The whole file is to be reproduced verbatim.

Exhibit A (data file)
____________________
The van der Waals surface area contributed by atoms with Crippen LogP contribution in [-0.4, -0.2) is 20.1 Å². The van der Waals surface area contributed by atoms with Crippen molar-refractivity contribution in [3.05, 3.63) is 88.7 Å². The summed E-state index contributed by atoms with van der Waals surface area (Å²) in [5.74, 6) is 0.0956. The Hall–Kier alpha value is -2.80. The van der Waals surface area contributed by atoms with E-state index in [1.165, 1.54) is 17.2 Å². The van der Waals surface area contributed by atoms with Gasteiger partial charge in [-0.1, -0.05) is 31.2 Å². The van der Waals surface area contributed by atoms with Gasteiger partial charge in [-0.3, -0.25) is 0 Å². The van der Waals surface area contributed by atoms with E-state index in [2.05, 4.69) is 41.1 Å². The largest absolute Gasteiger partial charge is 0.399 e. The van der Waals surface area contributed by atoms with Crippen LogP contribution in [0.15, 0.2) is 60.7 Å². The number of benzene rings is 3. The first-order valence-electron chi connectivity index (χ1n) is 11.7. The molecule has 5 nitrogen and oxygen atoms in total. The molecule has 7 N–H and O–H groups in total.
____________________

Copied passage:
The van der Waals surface area contributed by atoms with Crippen LogP contribution in [-0.4, -0.2) is 20.1 Å². The van der Waals surface area contributed by atoms with Crippen molar-refractivity contribution in [3.05, 3.63) is 88.7 Å². The summed E-state index contributed by atoms with van der Waals surface area (Å²) in [5.74, 6) is 0.0956. The Hall–Kier alpha value is -2.80. The van der Waals surface area contributed by atoms with E-state index in [1.165, 1.54) is 17.2 Å². The van der Waals surface area contributed by atoms with Gasteiger partial charge in [-0.1, -0.05) is 31.2 Å². The van der Waals surface area contributed by atoms with Gasteiger partial charge in [-0.3, -0.25) is 0 Å². The van der Waals surface area contributed by atoms with E-state index in [2.05, 4.69) is 41.1 Å². The largest absolute Gasteiger partial charge is 0.399 e. The van der Waals surface area contributed by atoms with Crippen LogP contribution in [0.15, 0.2) is 60.7 Å². The number of benzene rings is 3. The first-order valence-electron chi connectivity index (χ1n) is 11.7. The molecule has 5 nitrogen and oxygen atoms in total. The molecule has 7 N–H and O–H groups in total.